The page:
In honor of National Small Business Week, we asked Viking Engineering + Construction President Cecil DelaCruz about operating a small business and participating in our small business program. Here’s what he had to say.
Tell us about your business?
Our vision for Viking Engineering + Construction is to be a leader in the construction of highly complex, diverse projects for clients in the government, healthcare, high-tech and industrial sectors. Rather than specialize in one construction, we specialize in working in specific types of environments; namely, mission-critical facilities and infrastructure.
Typically, you might find us working in airports and hangars, hospitals and medical clinics, government and corporate offices, industrial production areas, military bases, and any place where there are highly sensitive and/or secure operations that simply can’t be interrupted.
Why did you get involved in our small business program?
We knew that Viking had a great deal of potential, and wanted to take the company to a very high level, but we knew that we would need a lot of help and guidance along the way to get there. We needed to see a picture of what it looked like to operate on that high level from people that had already been there. We wanted to learn from the best and emulate them as much as we could. Viking has always prided itself on being a small company with sophistication and capabilities beyond its small size, and we wanted to make sure we could live up to that vision.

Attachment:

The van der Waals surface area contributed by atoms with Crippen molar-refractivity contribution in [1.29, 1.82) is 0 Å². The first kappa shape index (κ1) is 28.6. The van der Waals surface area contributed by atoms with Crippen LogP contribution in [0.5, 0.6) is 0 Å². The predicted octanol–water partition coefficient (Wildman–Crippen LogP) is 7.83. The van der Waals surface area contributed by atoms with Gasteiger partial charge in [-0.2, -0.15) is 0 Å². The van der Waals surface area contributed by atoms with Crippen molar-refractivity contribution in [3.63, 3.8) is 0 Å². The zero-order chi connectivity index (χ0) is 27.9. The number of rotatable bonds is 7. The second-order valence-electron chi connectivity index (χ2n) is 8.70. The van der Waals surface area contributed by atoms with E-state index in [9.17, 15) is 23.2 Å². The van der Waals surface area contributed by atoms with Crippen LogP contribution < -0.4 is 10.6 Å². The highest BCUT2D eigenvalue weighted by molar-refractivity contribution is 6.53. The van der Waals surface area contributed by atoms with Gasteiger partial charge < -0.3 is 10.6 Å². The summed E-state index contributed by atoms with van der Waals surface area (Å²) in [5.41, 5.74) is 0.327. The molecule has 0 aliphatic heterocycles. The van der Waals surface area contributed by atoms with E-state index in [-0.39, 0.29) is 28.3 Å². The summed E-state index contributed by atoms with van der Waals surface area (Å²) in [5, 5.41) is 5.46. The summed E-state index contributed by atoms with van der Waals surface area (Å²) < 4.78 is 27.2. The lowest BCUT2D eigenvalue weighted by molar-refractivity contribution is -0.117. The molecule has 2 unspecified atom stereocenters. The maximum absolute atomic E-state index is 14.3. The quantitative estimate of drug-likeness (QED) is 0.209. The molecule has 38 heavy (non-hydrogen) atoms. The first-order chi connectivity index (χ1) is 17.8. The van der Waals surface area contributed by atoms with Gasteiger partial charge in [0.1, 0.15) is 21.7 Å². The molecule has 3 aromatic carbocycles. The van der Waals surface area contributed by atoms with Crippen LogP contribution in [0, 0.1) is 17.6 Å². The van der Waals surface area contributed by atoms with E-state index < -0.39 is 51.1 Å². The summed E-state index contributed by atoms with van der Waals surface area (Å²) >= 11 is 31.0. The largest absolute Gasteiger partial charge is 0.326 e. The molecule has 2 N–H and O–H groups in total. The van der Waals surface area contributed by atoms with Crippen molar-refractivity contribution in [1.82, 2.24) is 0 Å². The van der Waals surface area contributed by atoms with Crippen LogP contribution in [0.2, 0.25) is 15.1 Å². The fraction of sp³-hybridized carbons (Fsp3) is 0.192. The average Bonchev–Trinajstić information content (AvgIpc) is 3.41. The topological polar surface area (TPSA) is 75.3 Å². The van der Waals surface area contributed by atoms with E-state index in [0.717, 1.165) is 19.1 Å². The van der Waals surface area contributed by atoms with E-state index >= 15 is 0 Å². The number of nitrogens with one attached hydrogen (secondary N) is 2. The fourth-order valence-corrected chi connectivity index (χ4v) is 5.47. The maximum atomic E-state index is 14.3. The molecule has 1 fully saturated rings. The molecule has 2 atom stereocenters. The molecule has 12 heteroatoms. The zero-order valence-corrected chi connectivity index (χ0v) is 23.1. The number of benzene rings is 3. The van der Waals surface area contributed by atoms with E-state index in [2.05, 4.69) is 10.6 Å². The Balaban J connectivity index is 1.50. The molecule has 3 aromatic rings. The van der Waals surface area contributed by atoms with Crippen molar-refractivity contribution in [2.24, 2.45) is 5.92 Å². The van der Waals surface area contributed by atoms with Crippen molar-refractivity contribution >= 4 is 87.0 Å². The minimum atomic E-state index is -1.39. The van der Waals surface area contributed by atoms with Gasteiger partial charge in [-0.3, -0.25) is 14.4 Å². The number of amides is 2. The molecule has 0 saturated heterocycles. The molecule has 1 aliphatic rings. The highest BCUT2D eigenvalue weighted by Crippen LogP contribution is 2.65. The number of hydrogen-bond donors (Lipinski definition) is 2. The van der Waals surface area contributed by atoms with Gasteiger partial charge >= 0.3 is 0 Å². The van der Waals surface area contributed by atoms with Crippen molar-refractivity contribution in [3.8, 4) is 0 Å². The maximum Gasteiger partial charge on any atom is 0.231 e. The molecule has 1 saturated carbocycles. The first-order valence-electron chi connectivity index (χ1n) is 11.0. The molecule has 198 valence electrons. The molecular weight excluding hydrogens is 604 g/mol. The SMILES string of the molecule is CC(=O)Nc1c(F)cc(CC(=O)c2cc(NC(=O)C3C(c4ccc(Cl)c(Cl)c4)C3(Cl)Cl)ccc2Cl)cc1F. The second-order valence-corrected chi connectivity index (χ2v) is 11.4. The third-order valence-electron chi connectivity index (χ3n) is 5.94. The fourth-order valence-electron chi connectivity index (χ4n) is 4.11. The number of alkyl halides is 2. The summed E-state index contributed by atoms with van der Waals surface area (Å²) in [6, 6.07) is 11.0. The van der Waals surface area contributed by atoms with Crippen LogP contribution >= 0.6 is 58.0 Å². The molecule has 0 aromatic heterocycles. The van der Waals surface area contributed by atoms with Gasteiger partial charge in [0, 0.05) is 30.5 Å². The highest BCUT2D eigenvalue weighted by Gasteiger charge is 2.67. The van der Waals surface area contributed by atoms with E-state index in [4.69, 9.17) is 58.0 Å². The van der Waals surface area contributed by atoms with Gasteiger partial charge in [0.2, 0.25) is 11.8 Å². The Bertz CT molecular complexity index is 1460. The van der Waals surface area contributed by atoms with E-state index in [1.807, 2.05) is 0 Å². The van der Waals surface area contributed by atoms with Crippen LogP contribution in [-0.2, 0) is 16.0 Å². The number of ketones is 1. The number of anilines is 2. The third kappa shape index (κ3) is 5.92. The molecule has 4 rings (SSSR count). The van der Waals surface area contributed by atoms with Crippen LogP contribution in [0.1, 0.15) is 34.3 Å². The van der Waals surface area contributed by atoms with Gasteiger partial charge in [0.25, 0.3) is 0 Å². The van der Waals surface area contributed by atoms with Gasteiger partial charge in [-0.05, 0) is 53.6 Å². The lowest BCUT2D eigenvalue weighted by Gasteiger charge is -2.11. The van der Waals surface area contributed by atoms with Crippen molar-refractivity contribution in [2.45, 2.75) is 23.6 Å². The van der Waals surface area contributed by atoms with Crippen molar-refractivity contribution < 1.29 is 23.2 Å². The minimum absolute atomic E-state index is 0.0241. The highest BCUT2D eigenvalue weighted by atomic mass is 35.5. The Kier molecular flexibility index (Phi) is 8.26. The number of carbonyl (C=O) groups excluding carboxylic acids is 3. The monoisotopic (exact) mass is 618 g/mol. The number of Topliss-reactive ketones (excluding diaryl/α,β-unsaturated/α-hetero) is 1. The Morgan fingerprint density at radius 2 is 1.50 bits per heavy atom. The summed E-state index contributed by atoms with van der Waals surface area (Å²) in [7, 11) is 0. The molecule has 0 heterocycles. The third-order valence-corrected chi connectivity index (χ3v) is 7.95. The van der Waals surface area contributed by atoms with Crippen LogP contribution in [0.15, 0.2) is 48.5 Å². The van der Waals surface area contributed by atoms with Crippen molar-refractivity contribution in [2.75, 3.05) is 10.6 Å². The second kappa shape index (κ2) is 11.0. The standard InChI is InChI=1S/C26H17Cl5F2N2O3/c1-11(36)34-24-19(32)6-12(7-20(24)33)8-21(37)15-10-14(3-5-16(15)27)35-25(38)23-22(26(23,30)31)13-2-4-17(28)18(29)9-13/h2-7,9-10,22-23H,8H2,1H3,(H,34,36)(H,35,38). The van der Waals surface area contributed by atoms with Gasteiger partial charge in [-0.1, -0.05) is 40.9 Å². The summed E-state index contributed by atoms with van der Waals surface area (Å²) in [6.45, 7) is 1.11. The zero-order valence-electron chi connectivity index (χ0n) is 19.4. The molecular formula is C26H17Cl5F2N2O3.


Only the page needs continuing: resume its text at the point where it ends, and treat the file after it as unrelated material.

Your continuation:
What did you learn through the program?
Participating in the Port of Portland’s mentor-protégé program, and our relationships established with our two mentors has been extremely beneficial. To be honest, at first it seemed like we were just being interrogated at every session and we weren’t really solving a lot of urgent issues in our business, but the more we grew and more complex things got in our business, the more we realized that our mentors were asking the right questions from day one—it just took us a while to really catch up.
What they already knew—and what we would have to learn through experiencing it—was that they were trying to get us to lift our heads up and look over the horizon to see the challenges that still laid ahead of us a year or more down the road; ones that may not have seemed urgent at the time, but were very important and were the kind of challenges that if you let them become urgent, it’s too late.
Has the program led to any jobs?
We believe the program was instrumental in helping us win a spot on the Port’s job order contract, which has been a great experience for our company. We love working in the kind of dynamic and high-profile environment that the Port and its facilities provide. We feel like it’s been a win-win for both sides and hope the Port feels the same. It’s been a symbiotic relationship between the job order contract and the mentor-protégé program. The Port needs us to get better and more capable with each project so we can take on bigger and more complex work, and at the same time the mentor-protégé program is helping us do just that through the combination of classes, mentoring, and the budget the Port allocates to consultants to help us on multiple fronts like marketing, accounting and training.
We want to give a huge thank you to everyone involved in developing this program, supporting the program, funding the program, believing in this program, and especially those people freely volunteering their time and efforts to make the program what it has become today. We feel that we are incredibly more capable now than when we entered the program.